First Annual “Remember the Past” festival to be held at the Historic Shaw Homestead in Poplarville, MS.
Take a step back in time and explore the Historic Shaw Homestead in the Barth community of Poplarville, MS. The Land Trust for the Mississippi Coastal Plain invites you to attend an open house on Saturday, November 17, 2018 from 10 am to 3 pm at 1214 Barth Road in Poplarville, MS.
The open house will feature historic information about the homestead and the area during the timber boom during the late 1800’s, early 1900’s. There will also be vendors and exhibitors displaying goods and crafts from that time period. This event is made possible in part by funding through the Lower Pearl River Valley Foundation.
Visitors will get to hear stories from locals telling guests about their childhood growing up on a homestead. Podcasts will be available about cattle ranching and sheep shearing, logging, canning, and other information about the time period. Vendors and Exhibitors will be available to demonstrate homestead activities.
This homestead site was established in 1885 and housed the same family for generations until Hurricane Camille. When the property was donated by the family to the Land Trust for the Mississippi Coastal Plain (LTMCP) in 2007, many items were found just as they were left in 1969. The historic site features a dog-trot log cabin, detached kitchen, tractor shed with grist mill, jar house, smoke house, sheep dip, and corn crib and offers a complete picture of rural life in Pearl River County during the Timber Boom in Mississippi. For more information about this program or to register as a vendor or exhibitor, call the Land Trust for the Mississippi Coastal Plain at 228-435-9191 or you can download the vendor application HERE.
PRESS RELEASE for IMMEDIATE PUBLICATION
From: The Land Trust for the Mississippi Coastal Plain (office 228.435.9191, or LTMCP Board member Melanie Allen 251.648.5195)
Re: LTMCP reception Saturday, May 13 from 2 to 4pm with exhibit of work by Twelve Oaks Artists in Residence for 2017
Artists MARY HARDY of Ocean Springs and MICHAEL MAXWELL of Oxford will exhibit art work inspired by their time as Twelve Oaks Artists in Residence for 2017 during a reception this Saturday, May 13th from 2 to 4pm. The reception will be at the Twelve Oaks property and is open to the public. The Artist in Residence program is a project of the Land Trust for the Mississippi Coastal Plain, with the goal of promoting & enhancing the natural connection between art & conservation. The artists will each exhibit at least four original pieces created during their residencies.
Mary Hardy holds both Bachelors and Masters degrees in Art Education. She is listed on the Mississippi Arts Commission Artists Registry, was awarded a 2013 MAC Visual Arts Fellowship, and is included in the book Art in Mississippi by Patti Carr Black. Hardy’s multi-media creations are featured as the lead character’s artwork throughout the movie Mississippi Murder. She has participated in the Mississippi Art Colony, serving on their Board and as Colony President. Mary Hardy’s mixed media pieces have been featured in numerous solo and group exhibitions, and her work is held in many private collections.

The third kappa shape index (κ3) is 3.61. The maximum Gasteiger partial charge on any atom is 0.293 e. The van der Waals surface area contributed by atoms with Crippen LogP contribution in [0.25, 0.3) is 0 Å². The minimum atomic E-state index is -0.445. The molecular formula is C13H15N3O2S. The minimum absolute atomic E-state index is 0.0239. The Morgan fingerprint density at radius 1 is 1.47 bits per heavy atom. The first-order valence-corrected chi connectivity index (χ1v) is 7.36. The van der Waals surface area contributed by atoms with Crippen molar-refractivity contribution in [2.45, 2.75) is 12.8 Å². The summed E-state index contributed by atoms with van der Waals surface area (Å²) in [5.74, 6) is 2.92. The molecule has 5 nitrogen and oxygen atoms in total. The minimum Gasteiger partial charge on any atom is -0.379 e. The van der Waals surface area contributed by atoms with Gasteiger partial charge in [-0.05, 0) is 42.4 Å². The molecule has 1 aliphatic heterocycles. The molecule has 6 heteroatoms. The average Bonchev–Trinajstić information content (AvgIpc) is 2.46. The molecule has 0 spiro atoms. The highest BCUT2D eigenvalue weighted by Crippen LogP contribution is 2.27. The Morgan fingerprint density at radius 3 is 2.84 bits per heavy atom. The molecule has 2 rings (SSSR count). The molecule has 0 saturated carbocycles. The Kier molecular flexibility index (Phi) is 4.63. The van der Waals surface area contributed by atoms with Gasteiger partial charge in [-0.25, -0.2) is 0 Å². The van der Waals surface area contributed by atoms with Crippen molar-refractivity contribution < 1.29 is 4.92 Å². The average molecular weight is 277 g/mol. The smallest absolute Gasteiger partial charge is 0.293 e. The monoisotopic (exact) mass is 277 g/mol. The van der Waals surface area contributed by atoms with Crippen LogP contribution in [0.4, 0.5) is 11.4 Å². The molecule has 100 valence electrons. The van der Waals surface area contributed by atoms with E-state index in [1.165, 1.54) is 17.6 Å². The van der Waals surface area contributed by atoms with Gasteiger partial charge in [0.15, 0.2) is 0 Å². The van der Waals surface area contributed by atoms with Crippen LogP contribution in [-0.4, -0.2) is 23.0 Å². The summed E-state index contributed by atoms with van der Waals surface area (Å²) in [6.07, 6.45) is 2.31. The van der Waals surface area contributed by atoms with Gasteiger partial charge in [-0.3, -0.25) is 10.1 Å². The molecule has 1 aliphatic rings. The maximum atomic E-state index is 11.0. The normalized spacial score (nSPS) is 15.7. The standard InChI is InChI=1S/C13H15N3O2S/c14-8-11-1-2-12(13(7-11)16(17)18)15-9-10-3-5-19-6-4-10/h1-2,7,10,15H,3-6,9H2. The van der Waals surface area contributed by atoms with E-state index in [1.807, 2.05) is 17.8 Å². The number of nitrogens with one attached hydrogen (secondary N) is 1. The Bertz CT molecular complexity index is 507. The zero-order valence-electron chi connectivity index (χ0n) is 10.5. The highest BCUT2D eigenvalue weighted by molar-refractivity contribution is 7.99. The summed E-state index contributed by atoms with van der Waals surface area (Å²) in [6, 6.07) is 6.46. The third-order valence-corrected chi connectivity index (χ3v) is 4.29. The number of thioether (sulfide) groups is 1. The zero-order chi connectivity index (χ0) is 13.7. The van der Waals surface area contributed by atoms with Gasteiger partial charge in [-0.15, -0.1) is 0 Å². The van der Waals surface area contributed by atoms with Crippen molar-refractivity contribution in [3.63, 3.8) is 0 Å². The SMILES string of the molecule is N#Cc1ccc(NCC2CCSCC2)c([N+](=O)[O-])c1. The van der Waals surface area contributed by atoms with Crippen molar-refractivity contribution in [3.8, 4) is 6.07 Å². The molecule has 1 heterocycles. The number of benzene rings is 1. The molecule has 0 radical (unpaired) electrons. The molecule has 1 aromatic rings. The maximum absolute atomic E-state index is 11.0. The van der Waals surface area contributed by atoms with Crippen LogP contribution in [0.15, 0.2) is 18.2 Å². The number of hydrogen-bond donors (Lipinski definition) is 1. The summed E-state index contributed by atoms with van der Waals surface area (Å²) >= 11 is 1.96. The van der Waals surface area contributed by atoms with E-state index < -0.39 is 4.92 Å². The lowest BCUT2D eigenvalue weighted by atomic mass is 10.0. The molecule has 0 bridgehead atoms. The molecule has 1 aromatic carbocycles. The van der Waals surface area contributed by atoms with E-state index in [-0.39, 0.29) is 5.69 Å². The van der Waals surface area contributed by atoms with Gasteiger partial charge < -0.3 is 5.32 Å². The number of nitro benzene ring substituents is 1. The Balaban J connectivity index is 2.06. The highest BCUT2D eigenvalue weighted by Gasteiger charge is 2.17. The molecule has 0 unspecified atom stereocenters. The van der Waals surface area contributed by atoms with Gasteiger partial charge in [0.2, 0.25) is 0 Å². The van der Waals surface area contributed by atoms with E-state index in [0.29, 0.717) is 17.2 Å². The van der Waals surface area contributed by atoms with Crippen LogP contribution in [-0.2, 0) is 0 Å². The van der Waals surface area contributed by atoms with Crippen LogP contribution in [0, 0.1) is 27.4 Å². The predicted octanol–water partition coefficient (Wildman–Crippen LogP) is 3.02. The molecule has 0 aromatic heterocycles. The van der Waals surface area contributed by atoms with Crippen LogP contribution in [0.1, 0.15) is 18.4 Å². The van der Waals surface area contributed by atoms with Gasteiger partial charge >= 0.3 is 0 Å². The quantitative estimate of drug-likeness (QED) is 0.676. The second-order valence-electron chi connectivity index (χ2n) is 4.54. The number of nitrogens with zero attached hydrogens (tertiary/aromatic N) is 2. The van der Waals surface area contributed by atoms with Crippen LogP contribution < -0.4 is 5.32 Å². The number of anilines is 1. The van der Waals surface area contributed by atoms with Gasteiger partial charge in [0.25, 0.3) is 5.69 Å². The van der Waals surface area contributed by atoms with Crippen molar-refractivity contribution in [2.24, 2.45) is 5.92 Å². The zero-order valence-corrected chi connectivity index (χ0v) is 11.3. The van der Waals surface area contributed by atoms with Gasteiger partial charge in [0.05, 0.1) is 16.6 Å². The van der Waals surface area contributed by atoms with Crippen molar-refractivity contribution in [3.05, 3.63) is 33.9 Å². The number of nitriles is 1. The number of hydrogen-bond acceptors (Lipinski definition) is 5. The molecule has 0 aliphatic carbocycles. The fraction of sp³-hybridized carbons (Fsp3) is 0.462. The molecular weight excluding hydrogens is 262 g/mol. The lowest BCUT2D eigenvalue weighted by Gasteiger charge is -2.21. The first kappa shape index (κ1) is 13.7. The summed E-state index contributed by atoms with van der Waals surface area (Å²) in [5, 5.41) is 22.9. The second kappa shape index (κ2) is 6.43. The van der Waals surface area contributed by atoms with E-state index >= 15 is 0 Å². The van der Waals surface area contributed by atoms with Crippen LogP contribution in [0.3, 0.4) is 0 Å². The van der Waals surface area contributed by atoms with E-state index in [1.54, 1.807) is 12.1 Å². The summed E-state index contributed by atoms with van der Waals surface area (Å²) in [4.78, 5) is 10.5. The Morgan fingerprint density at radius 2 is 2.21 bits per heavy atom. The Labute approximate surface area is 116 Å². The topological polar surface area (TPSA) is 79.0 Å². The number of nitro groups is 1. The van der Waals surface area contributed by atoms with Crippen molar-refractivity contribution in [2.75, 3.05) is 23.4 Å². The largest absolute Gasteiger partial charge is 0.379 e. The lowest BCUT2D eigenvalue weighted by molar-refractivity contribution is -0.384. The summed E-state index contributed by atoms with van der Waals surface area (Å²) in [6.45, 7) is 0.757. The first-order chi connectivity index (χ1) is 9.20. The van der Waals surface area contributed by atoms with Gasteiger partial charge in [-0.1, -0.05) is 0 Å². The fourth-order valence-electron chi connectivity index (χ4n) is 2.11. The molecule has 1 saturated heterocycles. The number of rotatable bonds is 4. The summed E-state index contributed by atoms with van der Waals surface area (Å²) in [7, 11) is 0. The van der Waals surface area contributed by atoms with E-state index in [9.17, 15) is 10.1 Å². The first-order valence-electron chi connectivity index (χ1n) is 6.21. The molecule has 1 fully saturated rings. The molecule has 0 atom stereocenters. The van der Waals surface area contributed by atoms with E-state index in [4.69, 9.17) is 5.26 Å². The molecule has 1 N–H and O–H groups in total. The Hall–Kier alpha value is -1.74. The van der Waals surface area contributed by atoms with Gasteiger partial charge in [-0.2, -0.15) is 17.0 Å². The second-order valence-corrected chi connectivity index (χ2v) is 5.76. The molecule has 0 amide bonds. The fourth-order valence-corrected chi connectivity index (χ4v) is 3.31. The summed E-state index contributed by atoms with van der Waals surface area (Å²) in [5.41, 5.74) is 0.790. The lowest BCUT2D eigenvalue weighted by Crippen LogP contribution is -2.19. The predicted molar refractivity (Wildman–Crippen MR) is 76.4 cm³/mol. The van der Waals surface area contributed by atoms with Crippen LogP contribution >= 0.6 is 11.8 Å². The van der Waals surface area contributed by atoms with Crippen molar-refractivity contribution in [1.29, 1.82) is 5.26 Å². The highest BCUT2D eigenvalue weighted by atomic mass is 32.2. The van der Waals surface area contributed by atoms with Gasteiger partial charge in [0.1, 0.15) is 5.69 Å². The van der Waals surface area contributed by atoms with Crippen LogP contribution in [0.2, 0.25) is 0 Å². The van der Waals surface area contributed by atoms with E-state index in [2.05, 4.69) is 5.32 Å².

Artist Michael Maxwell holds a Bachelors in Fine Art in painting. His professional career over the past decade has included numerous exhibitions and juried awards. “I was taught painting in the form of plein air, working from the natural landscape on location like my teachers did,” he explained, ”When it was cold in winter I would turn my attention indoors to still-life painting…As the years passed I began to think of nature and humankind as less separate from one another, to the point where I now find nature more accessible, more knowable…” Maxwell’s work is held in private and public collections across the region.
During their tenures as Artists in Residence, both Hardy and Maxwell each conducted two workshop events at Twelve Oaks. The Twelve Oaks Artist in Residence project is supported in part by a $4,500 grant from the Mississippi Arts Commission, with matching funds from the Land Trust. This is the fourth year of the program, and is the first year the artists selected were visual artists and painters. Last year’s Artist in Residence was author Mary Ann O’Gorman, who composed more than a dozen poems inspired by her Artist in Residence experience. Previous artists have included a botanical sculptor, nature photographers and a kinetic mobile sculptor.
Twelve Oaks is a thirty-acre parcel of protected property situated at the north end of Hanley Road in Ocean Springs, north of Highway 90. The physical address is 1112 Hanley Road. The property is environmentally significant as well as beautiful, featuring a cathedral-like canopy of heritage live oaks around the old house where the artists have resided and worked since January. Twelve Oaks is held under the permanent conservation umbrella of the Land Trust, and is part of the Coastal Preserves program of the Department of Marine Resources.
For more information, review the LTMCP Facebook page or contact the office at 228-435-9191, and visit the organization’s website at www.LTMCP.org. Mary Hardy’s work can be seen at www.MaryHardyStudio.com, and more of artist Michael Maxwell’s work can be seen on his site at www.MichaelMaxwell.net.
Press Release for event
Wednesday, April 12, 2017 from 3:30 pm to 5:30 pm
at Weeks Bayou in Ocean Springs, Mississippi
hosted by the Land Trust for the Mississippi Coastal Plain
(for additional information, please contact the Land Trust for the Mississippi Coastal Plain at 228.435.9191)